Monday, May 07, 2012

Reviewing the Mail: Week of 5/5

This week Reviewing the Mail comes to you from Torquay's magnificent Stardust Ballroom, with a host of today's loveliest dancers and the sweetest-voiced crooners you ever could hope to hear. So join us, won't you, as we turn the clock back to that thrilling year of 1944....

Well, no, actually. But I do have a short stack of books that arrived last week to tell you about. I haven't read any of them, but that hasn't stopped me yet.

We lead off this week with the book that asks the musical question Why Does Batman Carry Shark Repellent?, edited by Brian Cronin with contributions from his Comics Should Be Good cronies as well as well-known actual comics-industry professionals like Dave Gibbons, Geoff Johns, and Jeff Lemire. (The answer to that question, though, is that he doesn't; Batman carries Bat-Shark Repellent, because everything Batman carries must be branded.) It's a collection of essays, lists, and other short bits of what we Internet types like to call "content," all on the subject of "comic books" -- that is, primarily Silver Age American superheroes from the Big Two. If your definition of comics begins and ends there, you need to get this book, because you'll want to argue online about every single one of these pieces. If not, it still looks pretty entertaining. This Plume trade paperback hits stores at the end of this month.

It's time for DAW's June mass-market paperbacks -- clearly time is passing much too quickly, since it seems like I just saw their May paperbacks -- and those are:
  • Unnatural Issue, a reprint of the sixth book in Mercedes Lackey's Edwardian fantasy series "Elemental Masters." (I haven't read the last few of these, but the first couple, along with a similar just-prior book from Baen, were some of her best work -- the combination of rewriting fairy tales and having to work in the real world really played to Lackey's strengths.)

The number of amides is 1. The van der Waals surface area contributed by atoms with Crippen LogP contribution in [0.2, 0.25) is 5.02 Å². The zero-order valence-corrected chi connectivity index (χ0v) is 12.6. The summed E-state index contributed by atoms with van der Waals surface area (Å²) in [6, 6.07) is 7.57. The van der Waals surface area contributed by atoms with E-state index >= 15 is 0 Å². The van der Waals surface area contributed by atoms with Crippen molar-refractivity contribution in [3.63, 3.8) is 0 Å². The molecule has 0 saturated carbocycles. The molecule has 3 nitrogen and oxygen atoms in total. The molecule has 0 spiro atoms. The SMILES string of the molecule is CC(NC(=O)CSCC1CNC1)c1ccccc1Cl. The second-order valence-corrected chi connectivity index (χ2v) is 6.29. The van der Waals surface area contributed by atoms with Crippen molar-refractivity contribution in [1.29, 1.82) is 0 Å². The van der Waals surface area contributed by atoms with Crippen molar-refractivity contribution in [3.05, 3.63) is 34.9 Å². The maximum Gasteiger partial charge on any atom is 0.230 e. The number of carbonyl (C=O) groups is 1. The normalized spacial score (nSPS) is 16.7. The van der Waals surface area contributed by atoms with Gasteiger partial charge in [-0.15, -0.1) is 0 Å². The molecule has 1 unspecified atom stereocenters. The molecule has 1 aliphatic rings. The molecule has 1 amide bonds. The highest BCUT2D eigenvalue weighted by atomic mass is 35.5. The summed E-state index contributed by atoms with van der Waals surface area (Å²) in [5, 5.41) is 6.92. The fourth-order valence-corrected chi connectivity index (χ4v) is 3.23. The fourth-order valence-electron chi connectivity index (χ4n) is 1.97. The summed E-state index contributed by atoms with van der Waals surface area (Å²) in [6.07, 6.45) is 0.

• Disappearing Nightly, a reissue of the first book in Laura Resnick's "Esther Diamond" series, about a struggling actress who (as she must) keeps getting involved with supernatural danger
  • and Barbara Ashford's Spellcrossed, the sequel to Spellcast and continuing that contemporary fantasy series set in a summer stock theater company with a magical theater. (DAW is clearly cornering the market in contemporary fantasy centered on the dramatic arts this month.)
Amazon's 47North imprint -- devoted equally to publishing fine SFF and to bringing the established publishers of the world to their knees -- is so excited about Ania Ahlborn's debut horror novel Seed that they sent me two copies of it (separately) this week. This is the story of a man who has had some kind of demon within him for twenty years, which clearly won't stay bottled up at this point. It's also described as "in the spine-tingling tradition of Stephen King," because that's exactly what you say about new horror writers when you're excited about them. This will be available through Amazon -- and possibly other places that don't mind giving profits to their biggest and most rapacious competitor -- beginning in July.

Lori Handeland's Zombie Island is the sequel to her Shakespeare Undead, which I have not read and will not read. Adding zombies to the story of Vampire Shakespeare is the next natural step, I suppose, and if you simply must read this, St. Martin's Press will chuckle as they take your money for this trade paperback.

Some books simply say what they are, without fuss: one such is The Sword & Sorcery Anthology, edited by David G. Hartwell and Jacob Weisman, coming from Weisman's Tachyon Publications in July. It covers the history of the field admirably, opening with Howard's "Tower of the Elephant" and including stories by the required writers (Moorcock, Leiber, Karl Edward Wagner, Poul Anderson, Charles R. Saunders) and many others, including original stories by Michael Shea and Michael Swanwick. If you want to know what S&S is -- or just read more of it -- this is the book for you.

And last for this week is a graphic novel from Jared Axelrod and Steve Walker: The Battle of Blood and Ink, about a steampunky flying city and the spunky girl who publishes a one-page newspaper there. It's from Tor, publishing tomorrow, and all you folks who will buy anything with gears and goggles on it are now required to run right out to grab it.


Unknown said...

I believe that's Jacob Weisman, not Weinman, of Tachyon.

Andrew Wheeler said...

Unknown: You are very much correct, and once again I curse my typo-ridden fingers. I've corrected the post.

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